Executive Director of the Nigerian Export Promotion Council (NEPC), Segun Awolowo, has revealed that the sum of almost N350 billion is lost to smuggling of Shea products from Nigeria every year due to the non-existence of proper structure for the Shea value chain in the country.
“Nearly N345 million is lost in the smuggling of Shea products out of the country,” Mr Awolowo stated at the Shea Conference in Abuja. The two-day conference which had the theme, Shea Conference: A Concerted Renaissance, was organised by the USAID Nigeria Expanded Trade and Transport (NEXTT) project in collaboration with Shea Origin and the National Shea Products Association of Nigeria (NASPAN).
Noting that the global demand for Shea butter is worth about $10 billion and is projected to be worth about $30 billion by 2020, the NEPC boss called for increased proactive measures of repositioning the non-oil export sector in the country with agricultural products, such as Shea, with which Nigeria’s GDP is expected to surge.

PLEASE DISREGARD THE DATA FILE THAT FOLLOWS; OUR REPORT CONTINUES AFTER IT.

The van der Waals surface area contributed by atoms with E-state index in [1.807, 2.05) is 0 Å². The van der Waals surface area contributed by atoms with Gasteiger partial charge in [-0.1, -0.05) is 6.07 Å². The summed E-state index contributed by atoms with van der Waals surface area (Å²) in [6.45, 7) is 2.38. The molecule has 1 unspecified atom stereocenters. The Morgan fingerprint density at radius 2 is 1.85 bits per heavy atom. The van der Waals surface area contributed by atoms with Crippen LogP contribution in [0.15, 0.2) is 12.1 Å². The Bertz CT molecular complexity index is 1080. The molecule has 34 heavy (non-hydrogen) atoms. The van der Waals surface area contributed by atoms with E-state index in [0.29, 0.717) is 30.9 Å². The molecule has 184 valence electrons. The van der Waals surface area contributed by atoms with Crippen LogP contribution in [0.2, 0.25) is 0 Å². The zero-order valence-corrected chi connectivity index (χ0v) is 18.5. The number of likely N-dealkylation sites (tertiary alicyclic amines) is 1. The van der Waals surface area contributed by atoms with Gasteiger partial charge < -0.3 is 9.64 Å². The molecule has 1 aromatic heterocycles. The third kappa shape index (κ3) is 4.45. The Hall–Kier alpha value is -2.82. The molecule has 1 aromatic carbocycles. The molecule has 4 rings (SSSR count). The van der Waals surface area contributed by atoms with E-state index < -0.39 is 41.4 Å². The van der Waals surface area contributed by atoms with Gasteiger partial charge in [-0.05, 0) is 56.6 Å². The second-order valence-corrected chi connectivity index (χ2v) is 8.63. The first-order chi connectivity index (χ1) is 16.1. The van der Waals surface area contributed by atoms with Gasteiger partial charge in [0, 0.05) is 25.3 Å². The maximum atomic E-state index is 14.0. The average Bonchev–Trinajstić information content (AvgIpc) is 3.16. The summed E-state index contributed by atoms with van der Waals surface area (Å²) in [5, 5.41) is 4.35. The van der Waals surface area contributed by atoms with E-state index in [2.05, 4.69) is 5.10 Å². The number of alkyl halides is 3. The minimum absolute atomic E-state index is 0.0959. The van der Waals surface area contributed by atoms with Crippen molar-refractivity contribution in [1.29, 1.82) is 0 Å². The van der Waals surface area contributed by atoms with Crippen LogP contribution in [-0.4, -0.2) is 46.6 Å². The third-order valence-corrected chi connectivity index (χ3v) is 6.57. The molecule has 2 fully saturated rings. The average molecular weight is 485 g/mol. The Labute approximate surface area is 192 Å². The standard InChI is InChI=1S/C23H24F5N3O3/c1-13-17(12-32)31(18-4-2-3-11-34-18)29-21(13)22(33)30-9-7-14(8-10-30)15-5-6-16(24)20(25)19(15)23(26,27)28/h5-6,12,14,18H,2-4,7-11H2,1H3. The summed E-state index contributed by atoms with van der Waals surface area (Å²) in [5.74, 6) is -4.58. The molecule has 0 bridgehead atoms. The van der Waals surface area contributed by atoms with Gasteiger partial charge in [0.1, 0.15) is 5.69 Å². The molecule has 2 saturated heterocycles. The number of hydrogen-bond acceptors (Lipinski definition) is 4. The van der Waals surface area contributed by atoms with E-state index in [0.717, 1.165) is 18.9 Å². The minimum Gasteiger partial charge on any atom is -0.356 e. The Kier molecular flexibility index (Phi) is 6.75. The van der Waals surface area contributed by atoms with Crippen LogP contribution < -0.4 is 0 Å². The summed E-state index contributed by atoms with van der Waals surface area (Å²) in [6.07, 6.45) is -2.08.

“This adds value to the country’s socio-economic space in the form of inclusive and sustainable growth and wealth creation,” he said, adding that “becoming a competitive global player in Shea production is one key step in Nigeria’s push to industrialise, lifting millions out of poverty and bringing the country closer to realizing its full economic potential.”
In addition to the traditional uses of Shea such as cosmetics, soap, moisturiser, oil, wax, ointments and candles, Shea butter is now commonly used in the production of cocoa butter equivalents or improvers and up to 5% content by weight is allowed under EU regulations in chocolate, other confectionaries and margarine, creating even larger international markets for Shea products.
According to the Food and Agricultural Organisation (FAO), Nigeria is the world largest producer of Shea nut, producing 325,000mt in 2010 with the wildly grown Shea trees predominant in 21 states across the country.
Lamenting the failure to harness this nature endowed advantage, Awolowo noted that issues of quality control with Shea processing in Nigeria must be standardised. “Although there are approximately 16 Shea producing states in Nigeria, problems arising from quality control meant we were unable to convert our comparative advantage to competitive advantage in the global arena. Yet the strong sector development can lead to poverty reduction, women empowerment, employment generation through the establishment of small and medium scale industries and the earning of precious foreign exchange.”